Heads line up to be quizzed

24th December 2004 at 00:00
How well do you know headteachers, famous and infamous, factual and fictional? Jill Parkin asks the questions

Stranger than fiction

1 It's the string-bottomed bikini that sticks in the mind. Who bought it and who paid for it?

2 Bradford, 1986. They took to the streets but the head stuck to his guns. Who was he and whom did he have in his sights?

3 Dexter Hutt sounds like an Texan oil-rigger, but in fact he's a superhead. Why?

4 "There is nothing you can name that is anything like a dame." Name a couple (educationally) nevertheless.

5 Good enough for the nobs, but not for the bog standard. Who knocked this year but wasn't let in?

6 "I never forget that I am selling education," said which famous head who died on a trip to Athens this year?

7 "When I was a head, I and my colleague heads would visit each other from time to time. It was a genial business, often involving sherry (we live in sterner times now)." Who's reminiscing?

8 It's 1828 and this head fancies fagging is the solution to discipline problems.

9 Jane Hattat, head of Lordswood girls' school in Birmingham, is planning to sue the Office for Standards in Education. Why?

10 "It's like boy scouts collecting badges. One has to ask what the educational value of it is." So from this year, Tony Little's pupils at Eton can do what?


1 "There was a moment of silence, then we all laid down our pens and began to stamp on the floor in unison. Crabby stayed where she was, on top of the cupboard, drumming her heels and weeping." How did she get up there?

2 Firm but fair Dr Herbert Henry Locke DD presided over a staff which included Henry Samuel Quelch and Paul Pontifex Prout. Name the school, its most famous pupil and where we read about them.

3 "Eric did not pretend to be asleep, but opened his eyes and looked at the headmaster. Very sorrowfully Dr Rowlands shook his head and went away. Eric never saw him again." Why?

4 "Girl number 20 possessed of no facts, in reference to one of the commonest of animals." Says who to whom in what book?

5 "We go upon the practical mode of teaching, Nickleby; the regular education system. C-l-e-a-n, clean, verb active, to make bright, to scour.

W-i-n, win, d-e-r, der, winder, a casement. When the boy knows this out of book, he goes and does it." Whose windows?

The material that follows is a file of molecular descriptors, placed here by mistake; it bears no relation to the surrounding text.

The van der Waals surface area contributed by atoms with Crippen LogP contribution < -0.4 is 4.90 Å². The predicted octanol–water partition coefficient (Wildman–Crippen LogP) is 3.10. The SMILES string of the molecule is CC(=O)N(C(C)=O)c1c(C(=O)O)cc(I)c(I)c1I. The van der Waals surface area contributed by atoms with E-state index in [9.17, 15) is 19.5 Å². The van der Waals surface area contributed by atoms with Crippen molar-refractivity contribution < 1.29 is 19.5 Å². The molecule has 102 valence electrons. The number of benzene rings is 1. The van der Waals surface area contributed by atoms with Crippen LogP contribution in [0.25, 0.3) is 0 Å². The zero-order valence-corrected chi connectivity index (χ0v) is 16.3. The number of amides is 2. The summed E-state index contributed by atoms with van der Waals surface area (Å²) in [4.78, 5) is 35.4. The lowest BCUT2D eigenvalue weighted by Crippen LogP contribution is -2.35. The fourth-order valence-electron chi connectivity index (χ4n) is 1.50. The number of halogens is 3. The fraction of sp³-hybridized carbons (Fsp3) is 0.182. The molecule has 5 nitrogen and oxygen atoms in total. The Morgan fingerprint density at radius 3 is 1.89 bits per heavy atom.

6 "I'll tell you what I am. I'm a tartar." Which head? (Clue: Dickens again. Well, it is Christmas.) 7 The headmistress of St Trinian's is not what she seems. What's unusual about the celluloid version of Millicent Fritton?

8 Celia Johnson finally kiboshes Maggie Smith, but immortality belongs to her adversary. Explain.

9 This head walks in on his Oxbridge class who are being taken through their French paces with an improvisation of a brothel scene.

10 Who ate a vomit-flavoured jellybean in his youth?


1 Colleen McCabe, the headteacher of St John Rigby college in south London, the former nun jailed for defrauding her school of up to pound;500,000.

She claimed that clothes bought with the school credit card were really for pupils' mock interviews.

2 Ray Honeyford, head of Drummond middle school, offended the multiculturalists by saying Asian pupils should make English their main language and Asian girls should be taught to swim whatever their parents'

objections. After a long time, a suspension, and a reinstatement, he resigned.

3 He turned around the failing Ninestiles in Birmingham, where GCSE results have improved tenfold. He did so well that they gave him another school to run as well.

4 A few to choose from: Dame Enid Bibby of Wood Green high school college of sport in the West Midlands; Dame Sharon Hollows of Calverton primary school in east London; Dame Jean Else of Whalley Range high school in Manchester; Dame Mavis Grant of Mary Trevelyan primary, Newcastle-upon-Tyne. And so forth - more dames in education than in any other panto.